For we do not proclaim ourselves

A sermon at Trinity Church of Morrisania, Bronx, NY

Last Sunday after Epiphany, February 15, 2015

…the God of the world has blinded the minds of the unbelievers, to keep them from seeing the light of the gospel of the Glory of Christ, who is the image of God. For we do not proclaim ourselves, we proclaim Jesus Christ as Lord and ourselves as your slaves for Jesus’ sake.

Today is the last Sunday before Lent begins and our lectionary always uses the story of the Transfiguration of Jesus as the Gospel lesson. I must admit that I have often been puzzled by the Transfiguration, not quite understanding what it was about. Of course, I’m in good company: St. Peter was there and this is what today’s lesson from Mark says about him: “He did not know what to say, for they were terrified.”

This is a mysterious and strange thing at the top of this mountain. Jesus suddenly starts to shine, brighter than the lights on Broadway, more like a nuclear explosion or a close-up of a pure white star. But what does it mean? Moses and Elijah were there—the prophet who brought down the law of God from the top of the mountain to the people of Israel and the other prophet who was taken up into heaven in a whirlwind by a chariot of fire. And the voice from heaven, “This is my son, the beloved, Listen to him!” So similar to what happened at Jesus’ baptism in the Jordan River by John the Baptist.

So the story connects with a lot of important things elsewhere in the Bible, but I’m still puzzled. Jesus is shining. {Shrug} There’s not much moral to that. Not much content or direction. The disciples are frightened and confused. I suppose that could describe the church today, but …

What does St. Paul have to say? “…the god of this world (or this age) has blinded the minds of the unbelievers, to keep them from seeing the light of the Gospel of the glory of Christ.” The apostle is referring to the false god and false values that people fall into so easily. The word that is translated as “world” is “aeon” which originally has a meaning of a long time, perhaps eternity. You might think of it as “this present age” and the distractions we have in the present time—but don’t think of it as “kids these days” or “that pesky internet”—Paul was talking about 2000 years ago, long before any of our grandparents grandparents were complaining about their kids. This time is always the time of distraction, of values of selfishness and building up pride in worthless possessions, putting those values before the spiritual values of Christ’s self-giving love.

We are often blinded from seeing even the brightest of lights of Christ’s love by being too busy, or too smart to be simple and listen to him. Sometimes we are distracted by ourselves, our own achievements, our own organizations. Sometimes we can even make the church part of the “present age” or the “god of this world,” if we look to its numbers, or its prestige as the measure of its value. For St. Paul says, “For we do not proclaim ourselves; we proclaim Jesus Christ as Lord and ourselves as your servants for Jesus’ sake.” The life that we get, we get from the Living God, not from the god of this age or of the past age. It is not from bishops, or priests or vestries, or even from smart people organizing something they think will be better than those things. The life is the life of God in Jesus.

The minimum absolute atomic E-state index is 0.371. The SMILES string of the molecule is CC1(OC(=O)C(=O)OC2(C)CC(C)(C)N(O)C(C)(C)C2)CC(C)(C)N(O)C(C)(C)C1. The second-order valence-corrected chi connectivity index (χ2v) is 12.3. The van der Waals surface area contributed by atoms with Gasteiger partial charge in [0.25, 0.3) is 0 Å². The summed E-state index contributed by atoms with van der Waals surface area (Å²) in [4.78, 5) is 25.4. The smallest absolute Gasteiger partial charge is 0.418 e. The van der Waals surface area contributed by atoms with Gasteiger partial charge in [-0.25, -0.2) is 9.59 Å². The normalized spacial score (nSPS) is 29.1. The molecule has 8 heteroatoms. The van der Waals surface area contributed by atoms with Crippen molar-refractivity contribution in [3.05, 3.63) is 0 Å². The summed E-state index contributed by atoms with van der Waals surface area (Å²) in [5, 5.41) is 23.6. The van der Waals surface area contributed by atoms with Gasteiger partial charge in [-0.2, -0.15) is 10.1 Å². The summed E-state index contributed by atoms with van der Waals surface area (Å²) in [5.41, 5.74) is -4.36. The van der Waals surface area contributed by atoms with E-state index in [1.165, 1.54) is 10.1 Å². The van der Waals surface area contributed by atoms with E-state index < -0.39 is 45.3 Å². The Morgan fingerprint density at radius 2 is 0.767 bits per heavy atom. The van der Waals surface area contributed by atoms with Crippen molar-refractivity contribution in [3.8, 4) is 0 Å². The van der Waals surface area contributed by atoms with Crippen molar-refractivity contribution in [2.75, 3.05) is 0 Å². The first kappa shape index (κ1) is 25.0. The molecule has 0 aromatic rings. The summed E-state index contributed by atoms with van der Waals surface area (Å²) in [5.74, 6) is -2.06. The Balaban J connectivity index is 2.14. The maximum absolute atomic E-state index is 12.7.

I grew up in a very different place from most people here, and in different circumstances. The culture that I learned was Anglo-Saxon and a bit Germanic. I developed tastes and esthetic judgments based on my background and education. The style of liturgy I developed was what I wished that worship would have been like in my childhood: concise, spare, clear. My style was based on the good parts of what was familiar to me, and what was familiar seemed to be what Jesus was looking for. But here, the liturgy and context is very different from either my childhood or my training. But Jesus is here. How can that be?

We are here with those who love us and who God loves to receive new life and openness to new calling from God. Yet at the same time, the god of this age draws us to those things we want to hold on to simply because they are like us and are familiar to us—they make us comfortable and complacent. It is not familiarity and comfort that are the reason for us to be here, but the precious treasure of that love that God’s people have for one another. St. Paul continues in the next verse after today’s reading ends, “But we have this treasure in clay jars, so that it may be made clear that this extraordinary power belongs to God and does not come from us.” It is in this place that we find ourselves, and with these companions here that are familiar to us, that God works his miracle, calling us forward, to be his body in the world, though it be totally new and strange.

“For it is the God who said, ‘Let light shine out of darkness,’ who has shone in our hearts to give the light of the knowledge of the glory of God in the face of Jesus Christ.”

So we are there on the mountain with Peter and James and John. They were terrified, and a cloud overshadowed them. The voice came, “This is my son, the Beloved, listen to him.” They looked around, and there wasn’t anything there—no more Moses, no more Elijah, and apparently the pyrotechnics of Jesus clothing and body weren’t there any more—just Jesus.

Mount of the TransfigurationAnd they went with him down the mountain to accompany him on that final trip to Jerusalem. This week we begin our observance of Lent. Let us focus on him alone, and follow until the light of his resurrection glorifies God in our lives.

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